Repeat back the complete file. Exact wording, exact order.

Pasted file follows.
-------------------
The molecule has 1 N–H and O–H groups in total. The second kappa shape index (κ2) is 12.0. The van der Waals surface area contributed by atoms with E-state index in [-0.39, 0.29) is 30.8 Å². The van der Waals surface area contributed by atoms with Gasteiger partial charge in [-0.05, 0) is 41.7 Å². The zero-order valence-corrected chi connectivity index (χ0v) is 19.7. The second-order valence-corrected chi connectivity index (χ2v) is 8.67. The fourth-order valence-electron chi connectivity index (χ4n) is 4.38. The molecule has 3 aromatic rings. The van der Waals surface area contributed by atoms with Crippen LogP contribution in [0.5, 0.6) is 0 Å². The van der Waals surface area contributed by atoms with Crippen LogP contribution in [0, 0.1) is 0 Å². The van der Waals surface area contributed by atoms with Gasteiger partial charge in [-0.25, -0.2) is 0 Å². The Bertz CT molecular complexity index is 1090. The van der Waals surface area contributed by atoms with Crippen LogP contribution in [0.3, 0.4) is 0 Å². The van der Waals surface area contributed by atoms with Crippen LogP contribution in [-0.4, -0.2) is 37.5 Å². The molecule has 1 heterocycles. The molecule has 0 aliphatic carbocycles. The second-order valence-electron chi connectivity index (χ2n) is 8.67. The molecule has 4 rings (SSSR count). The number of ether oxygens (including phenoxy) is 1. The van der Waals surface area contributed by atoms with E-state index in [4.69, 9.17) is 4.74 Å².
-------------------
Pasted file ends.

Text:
The molecule has 1 N–H and O–H groups in total. The second kappa shape index (κ2) is 12.0. The van der Waals surface area contributed by atoms with E-state index in [-0.39, 0.29) is 30.8 Å². The van der Waals surface area contributed by atoms with Gasteiger partial charge in [-0.05, 0) is 41.7 Å². The zero-order valence-corrected chi connectivity index (χ0v) is 19.7. The second-order valence-corrected chi connectivity index (χ2v) is 8.67. The fourth-order valence-electron chi connectivity index (χ4n) is 4.38. The molecule has 3 aromatic rings. The van der Waals surface area contributed by atoms with Crippen LogP contribution in [0.5, 0.6) is 0 Å². The van der Waals surface area contributed by atoms with Crippen LogP contribution in [0, 0.1) is 0 Å². The van der Waals surface area contributed by atoms with Gasteiger partial charge in [-0.25, -0.2) is 0 Å². The Bertz CT molecular complexity index is 1090. The van der Waals surface area contributed by atoms with Crippen LogP contribution in [0.3, 0.4) is 0 Å². The van der Waals surface area contributed by atoms with Crippen LogP contribution in [-0.4, -0.2) is 37.5 Å². The molecule has 1 heterocycles. The molecule has 0 aliphatic carbocycles. The second-order valence-electron chi connectivity index (χ2n) is 8.67. The molecule has 4 rings (SSSR count). The number of ether oxygens (including phenoxy) is 1. The van der Waals surface area contributed by atoms with E-state index in [4.69, 9.17) is 4.74 Å².